Nav wrote back to the CFTC explaining in careful terms that he had nothing to apologize for and that the CFTC could kiss his ass. He actually sent that. He told the CFTC to kiss his ass. Which, in hindsight, might’ve been a bad idea but the regulators were still too stupid and boomery to charge him with anything at the time. Nav would’ve gotten away with it too if it weren’t for a blabbermouth desk trader in Chicago who months later reported a different block of Nav’s trades to the CFTC, rekindling the case against Nav.
The investigation and case were dragged out over months and years, and I know 99% of you were too impatient to get this far, so I’ll give the cliff notes for the rest. Basically, Nav would eventually be charged with “spoofing,” which is the purchase of a large block of orders with the intent to cancel them. Spoofing artificially drives prices higher or lower. So the FBI and other concerned parties showed up on the doorstep of Nav’s Hounslow townhome in 2015, and he was extradited to the U.S. The judge learned he was worth $50 million, so he set bail to $7.5 million. Curiously enough though, Nav couldn’t access the $50 million or pay bail, and it was later determined that he’d somehow lost the fortune, seemingly to various shady investment advisors who promised to keep his money safe. (I personally like to think he’s stashed his earnings into a Caribbean account and that he’ll return to his private island once things blow over)
Over the next couple of months, Nav worked with investigators and taught them how market abuse happens. He was diagnosed with Asperger’s by a prison doctor, and the judge, sensing the moral dilemma of incarcerating an autist, and sensing Nav had received punishment enough from being scammed out of his $50 million, recommended a year of house arrest.
So Nav is currently serving his year of house arrest in the same bedroom where he amassed $50 million. But now he’s penniless at 41.
TLDR: Some autist beats the system, but the casino is angry and creates new rules to retroactively punish him for his winnings.
submitted by tugjobterry to wallstreetbets [link] [comments]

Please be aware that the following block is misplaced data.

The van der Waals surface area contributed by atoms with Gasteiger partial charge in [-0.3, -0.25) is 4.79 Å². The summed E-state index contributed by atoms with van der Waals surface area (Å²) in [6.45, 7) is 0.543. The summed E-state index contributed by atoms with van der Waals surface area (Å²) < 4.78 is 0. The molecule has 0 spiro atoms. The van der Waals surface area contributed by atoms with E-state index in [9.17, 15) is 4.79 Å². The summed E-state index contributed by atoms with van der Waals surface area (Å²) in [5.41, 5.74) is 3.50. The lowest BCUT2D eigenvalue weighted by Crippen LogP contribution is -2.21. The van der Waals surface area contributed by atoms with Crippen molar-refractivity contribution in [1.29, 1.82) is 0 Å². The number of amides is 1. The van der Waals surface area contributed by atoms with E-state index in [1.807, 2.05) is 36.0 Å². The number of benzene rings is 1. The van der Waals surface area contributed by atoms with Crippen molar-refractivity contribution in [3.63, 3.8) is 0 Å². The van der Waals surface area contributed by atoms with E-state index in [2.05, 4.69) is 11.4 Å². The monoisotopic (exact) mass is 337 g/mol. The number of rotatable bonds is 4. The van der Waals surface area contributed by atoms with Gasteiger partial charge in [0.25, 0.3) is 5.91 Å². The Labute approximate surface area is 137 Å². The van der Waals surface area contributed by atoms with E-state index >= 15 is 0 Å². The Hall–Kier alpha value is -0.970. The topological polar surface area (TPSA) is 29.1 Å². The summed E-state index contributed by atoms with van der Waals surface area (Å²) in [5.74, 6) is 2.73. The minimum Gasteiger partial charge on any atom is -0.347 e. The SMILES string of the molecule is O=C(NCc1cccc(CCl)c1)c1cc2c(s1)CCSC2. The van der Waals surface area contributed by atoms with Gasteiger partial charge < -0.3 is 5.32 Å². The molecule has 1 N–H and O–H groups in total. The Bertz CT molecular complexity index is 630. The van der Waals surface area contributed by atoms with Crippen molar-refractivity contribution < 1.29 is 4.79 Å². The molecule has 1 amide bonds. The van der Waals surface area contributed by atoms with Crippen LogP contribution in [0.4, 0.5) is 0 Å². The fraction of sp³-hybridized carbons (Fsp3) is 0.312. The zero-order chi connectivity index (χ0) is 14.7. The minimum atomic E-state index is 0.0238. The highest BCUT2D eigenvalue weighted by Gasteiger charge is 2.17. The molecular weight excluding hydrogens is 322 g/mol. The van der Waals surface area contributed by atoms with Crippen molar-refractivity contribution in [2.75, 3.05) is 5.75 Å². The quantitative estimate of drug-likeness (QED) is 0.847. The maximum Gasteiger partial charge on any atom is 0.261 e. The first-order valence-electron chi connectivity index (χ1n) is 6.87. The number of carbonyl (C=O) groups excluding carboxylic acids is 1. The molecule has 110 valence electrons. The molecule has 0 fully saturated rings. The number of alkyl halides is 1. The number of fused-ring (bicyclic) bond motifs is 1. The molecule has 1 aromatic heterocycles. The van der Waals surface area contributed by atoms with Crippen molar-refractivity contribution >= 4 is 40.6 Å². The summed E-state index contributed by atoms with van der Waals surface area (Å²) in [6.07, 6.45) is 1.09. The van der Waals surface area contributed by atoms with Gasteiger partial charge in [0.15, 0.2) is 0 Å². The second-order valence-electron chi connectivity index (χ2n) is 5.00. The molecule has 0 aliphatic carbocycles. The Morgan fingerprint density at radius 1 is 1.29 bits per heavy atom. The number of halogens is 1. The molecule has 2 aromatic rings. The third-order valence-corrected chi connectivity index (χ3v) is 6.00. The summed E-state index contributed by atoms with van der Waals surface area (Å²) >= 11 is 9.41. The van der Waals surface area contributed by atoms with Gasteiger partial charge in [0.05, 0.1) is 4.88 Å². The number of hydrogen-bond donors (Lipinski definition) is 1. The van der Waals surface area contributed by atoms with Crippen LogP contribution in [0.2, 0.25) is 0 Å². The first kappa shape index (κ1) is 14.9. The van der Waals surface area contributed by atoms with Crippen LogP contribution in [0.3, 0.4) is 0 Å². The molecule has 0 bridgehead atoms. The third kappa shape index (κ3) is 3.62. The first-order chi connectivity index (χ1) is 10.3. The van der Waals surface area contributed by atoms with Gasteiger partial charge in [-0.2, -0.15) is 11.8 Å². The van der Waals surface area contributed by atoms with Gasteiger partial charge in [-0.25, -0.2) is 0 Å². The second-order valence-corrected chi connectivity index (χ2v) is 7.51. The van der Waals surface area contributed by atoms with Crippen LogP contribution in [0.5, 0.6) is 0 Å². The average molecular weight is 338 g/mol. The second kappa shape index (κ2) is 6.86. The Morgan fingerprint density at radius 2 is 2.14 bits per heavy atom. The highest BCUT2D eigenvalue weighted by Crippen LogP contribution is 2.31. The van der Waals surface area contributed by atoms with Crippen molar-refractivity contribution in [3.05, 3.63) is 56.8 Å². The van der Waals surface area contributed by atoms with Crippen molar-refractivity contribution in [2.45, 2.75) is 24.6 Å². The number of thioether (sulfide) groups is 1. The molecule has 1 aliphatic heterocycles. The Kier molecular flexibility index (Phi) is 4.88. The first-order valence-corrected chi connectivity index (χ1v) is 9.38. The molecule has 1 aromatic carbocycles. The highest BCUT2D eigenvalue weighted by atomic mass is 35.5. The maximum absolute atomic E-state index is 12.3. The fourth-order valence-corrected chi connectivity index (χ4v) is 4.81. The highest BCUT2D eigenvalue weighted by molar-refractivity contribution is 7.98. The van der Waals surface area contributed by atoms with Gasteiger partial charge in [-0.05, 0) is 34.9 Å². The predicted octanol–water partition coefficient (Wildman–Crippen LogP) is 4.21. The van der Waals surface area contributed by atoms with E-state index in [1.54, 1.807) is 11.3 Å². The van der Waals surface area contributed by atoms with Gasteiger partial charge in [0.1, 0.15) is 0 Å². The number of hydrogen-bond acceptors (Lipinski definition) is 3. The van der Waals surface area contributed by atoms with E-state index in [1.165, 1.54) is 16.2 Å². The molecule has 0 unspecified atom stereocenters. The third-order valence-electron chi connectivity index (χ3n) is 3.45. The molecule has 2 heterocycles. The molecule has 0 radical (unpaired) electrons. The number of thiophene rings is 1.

Ended my gambling career (for now) on a high note - jackpot handpay to end 2020. My thoughts and ramblings as a now-retired gambler.

Warning: long rambling stories ahead. I am bored and waiting to get through my first day back at work since before Christmas. You've been warned!
I've been going to the casino pretty regularly for the past few years. Before that, I played occasionally. I exclusively play slots. I view it as a night out - first with friends back when I brought $50 and played penny denom minimum bet spins and prayed to win $20, and then eventually shifting my mindset to playing higher bets and denominations. I hit my first jackpot handpay a couple of years ago. I hit $3700 on a $27 bet on a Geisha machine. I've hit a few other jackpots here and there, culminating with my biggest jackpot ever this past summer. I hit $12K on a $50 bet on a Pompeii slot machine.
Well, the long story short is that I have fallen out of love with gambling. I have somehow managed to have a positive ROI on gambling. I track my withdrawls and win on a spreadsheet. To put it bluntly: I have been extremely lucky over the past few years. I know that slots are not a viable way to win money in the long run, so I made a decision a few months ago to "retire" from gambling at the end of 2020.
I went to my local casino last Wednesday. It just so happens when I hit a jackpot that I usually do it within the first half hour or so I'm at the casino. Well, it happened again. After going up $600 or so on another slot machine (I don't remember the name), I went to one of my most hated/favorite old school slots - Zeus dollar denomination. One of my worst moments in all of gambling was a few years ago. I got a bonus round on the Zeus dollar denomination on max bet of $45 a spin. I was BEYOND excited. I've seen Youtube videos where people have won tens of thousands of dollars in that exact scenario. Much to my shock, I won nothing. In that game, you don't win anything for triggering the bonus. So I actually *lost* $45 on getting the bonus. I cashed out and left immediately.
Anyway, last week I hit a modest $4500. It was exciting...but not as exciting as I thought it should be. I was cool, calm, and...detached. The wins didn't mean much to me, and the losses mean absolutely nothing. My wife and I are in the EXTREMELY fortunate position that losing $500 or so every week or two at the casino is affordable. I'm not ignorant to how lucky we are to be in this position.
After getting paid out, I played a bit longer. But that hand pay drove home the realization that I had a few months ago: it was time to stop gambling. If I can't get pumped about a big win like that, and if I'm not even phased a little bit by losing, it's just not worth gambling any more. I used to go for entertainment, but even now gambling doesn't provide that much.
As I sit now, I am up roughly $18K over three years of slots. Not bad, but not life changing. Enough that I bought my wife a Burberry and Louis Vuitton handbag on separate occasions. The rest if stashed in savings or in an investment account somewhere. But I am 100% committed to being done. At least for 2021, and probably longer.
If anyone is interested in hearing my thoughts on how to win...I don't have any insight to share. It's luck. I got lucky. I know I got lucky. The usual tropes about setting win and loss thresholds is good advice. Sometimes I chased payouts and hit them. Sometimes I chased and lost. But I managed to hit more than miss, and for that I'm lucky. And thankful.